Category Archives: Reviews

Controversia Scientia

Hello from Canada! This has very little to do with the topic of today’s post. I’m just taking advantage of this moment to announce my recent arrival in Vancouver, BC. For those of you who don’t know—and I don’t know who that would be since I tweet constantly about my newfound Canadian residency—I’ve just started […]

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Review of Epistemology of the Concrete (Rheinberger)

Rheinberger H-J. (2010). An epistemology of the concrete: Twentieth-century histories of life. Durham: Duke University Press. Never before have I read a monograph which has left me so conflicted. In reading Hans-Jörg Rheinberger’s Epistemology of the Concrete, I alternated regularly between extreme engagement with artfully presented moments of keen theoretical insight and something which bordered […]

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Review of Vibrant Matter (Bennett)

Bennett J. (2010). Vibrant matter: A political ecology of things. Durham: Duke University Press. Note: I’ve had this book sitting on my shelf for a month or two now and have been meaning to read it. I was recently prompted to attend to it more quickly and seriously by the following tweet courtesy of NC […]

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Cosmopolitics I-1

Stengers, I. (2010). Cosmopolitics I. R. Bononno, (Trans.). Minneapolis: U of Minnesota Press. *Note: I write about books for a number of reasons. Most often, it’s to share my thoughts or to critique them. In this case, I’m writing as part of an effort to figure out what it (the book) meant. The following post […]

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Recent Readings in STS

I’ve been reading pretty voraciously over the past two months and as such, I’ve not had time to keep up with my book reviews. So this is a catch up post. I don’t normally like to tackle so many works in a single review, but if I don’t write about these now I’ll never have […]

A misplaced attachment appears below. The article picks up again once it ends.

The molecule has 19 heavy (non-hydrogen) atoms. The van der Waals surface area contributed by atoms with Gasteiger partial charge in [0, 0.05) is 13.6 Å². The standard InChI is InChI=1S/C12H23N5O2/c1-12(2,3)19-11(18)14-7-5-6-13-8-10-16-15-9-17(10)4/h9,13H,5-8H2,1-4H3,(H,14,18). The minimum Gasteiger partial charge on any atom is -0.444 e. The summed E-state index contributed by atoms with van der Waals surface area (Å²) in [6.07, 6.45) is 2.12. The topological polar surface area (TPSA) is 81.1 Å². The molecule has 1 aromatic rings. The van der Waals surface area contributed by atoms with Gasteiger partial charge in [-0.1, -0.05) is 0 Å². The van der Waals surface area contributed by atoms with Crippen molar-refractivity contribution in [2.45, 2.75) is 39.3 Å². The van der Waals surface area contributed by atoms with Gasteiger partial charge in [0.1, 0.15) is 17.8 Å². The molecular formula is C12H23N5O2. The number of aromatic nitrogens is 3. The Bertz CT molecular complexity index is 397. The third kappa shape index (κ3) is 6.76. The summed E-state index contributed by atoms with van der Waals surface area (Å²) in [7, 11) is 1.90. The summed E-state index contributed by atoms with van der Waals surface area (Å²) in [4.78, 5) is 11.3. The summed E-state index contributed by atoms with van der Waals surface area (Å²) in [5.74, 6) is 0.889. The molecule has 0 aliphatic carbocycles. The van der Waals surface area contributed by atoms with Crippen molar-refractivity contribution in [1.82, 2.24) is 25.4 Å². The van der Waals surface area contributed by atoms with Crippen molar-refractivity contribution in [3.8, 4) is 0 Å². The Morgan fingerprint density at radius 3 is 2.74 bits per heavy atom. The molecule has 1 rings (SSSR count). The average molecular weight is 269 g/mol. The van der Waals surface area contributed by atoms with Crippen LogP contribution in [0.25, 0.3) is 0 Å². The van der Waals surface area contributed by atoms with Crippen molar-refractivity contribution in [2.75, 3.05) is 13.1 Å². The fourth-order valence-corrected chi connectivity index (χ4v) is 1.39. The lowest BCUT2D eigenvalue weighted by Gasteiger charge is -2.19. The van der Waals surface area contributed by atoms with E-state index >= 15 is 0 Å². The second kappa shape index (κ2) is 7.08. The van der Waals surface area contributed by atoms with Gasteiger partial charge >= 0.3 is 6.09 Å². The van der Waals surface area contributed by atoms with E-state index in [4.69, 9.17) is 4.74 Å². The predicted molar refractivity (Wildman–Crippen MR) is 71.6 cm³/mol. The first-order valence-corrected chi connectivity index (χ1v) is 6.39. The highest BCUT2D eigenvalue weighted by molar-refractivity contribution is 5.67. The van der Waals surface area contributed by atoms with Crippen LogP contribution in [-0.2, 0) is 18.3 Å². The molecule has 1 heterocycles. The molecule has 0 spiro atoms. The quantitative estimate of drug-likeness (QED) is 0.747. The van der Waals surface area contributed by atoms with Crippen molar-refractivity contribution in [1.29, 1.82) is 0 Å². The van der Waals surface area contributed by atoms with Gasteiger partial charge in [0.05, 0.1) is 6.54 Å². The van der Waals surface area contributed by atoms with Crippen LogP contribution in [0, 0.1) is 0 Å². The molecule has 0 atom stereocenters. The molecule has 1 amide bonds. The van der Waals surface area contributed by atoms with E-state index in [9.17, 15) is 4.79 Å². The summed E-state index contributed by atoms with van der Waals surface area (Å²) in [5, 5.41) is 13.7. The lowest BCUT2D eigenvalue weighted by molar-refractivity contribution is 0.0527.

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RSA Recap

I’ve just returned a few days ago from the Rhetoric Society of American conference in beautiful Minneapolis, Mn (May28-31). I also attended the Association for the Rhetoric of Science and Technology pre-conference, Friday morning. RSA is getting big. In fact, I heard many a grumble in the hallways of the conference hotel which said “too […]

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Pickering (2010) The Cybernetic Brain

Andrew Pickering’s (2010) The Cybernetic Brain: Sketches of Another Future offers readers a thorough and detailed view into this history of cybernetic science. This history focuses on and is presented through a series of professional biographies of six prominent British cyberneticians who conducted most of their work during the first half of the last century […]

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Cozzens, S.E. & Gieryn, T.F. (1990). Theories of science in society. Bloomington: Indiana UP.

In Theories of Science in Society, Cozzens and Gieryn’s have collected an impressive set of contributed chapters detailing major theories in the sociology of science and the sociology of scientific knowledge. These essays present and explicate major sociological theories from Weberian bureaucracy theory and Anthony Giddens’ theory or structuraration, to theories of boundary work and […]

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Jasanoff, S.S. (1987). Contested boundaries in policy-relevant science. Social Studies of Science 17, 195-230.

In “Contested Boundaries,: Sheila Jasanoff explores different conceptualizations of the science-policy interface as articulated by a variety of scientific and policy institutions. Jasanoff uses the debate over the regulation formaldehyde and its designation as a carcinogen to explore these different conceptualizations. She draws on discourse from a veritable alphabet soup of government and scientific organizations […]

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Wayne, B. (1989). Sheepfarming after Chernobyl. Environment, 31(2), 10-39.

In “Sheepfarming after Chernobyl,” Brian Wayne explores communicaitons problems between scientists, government officials, and sheepfarmers in Cumbria, UK following Chernobyl. In the aftermath of the Chernobyl incident, radioactive isotopes rained on sheepfarming areas in Cumbria causing governmental concern over the safety of Cumbrian sheep for human consumption. During this time the English government enacted many […]

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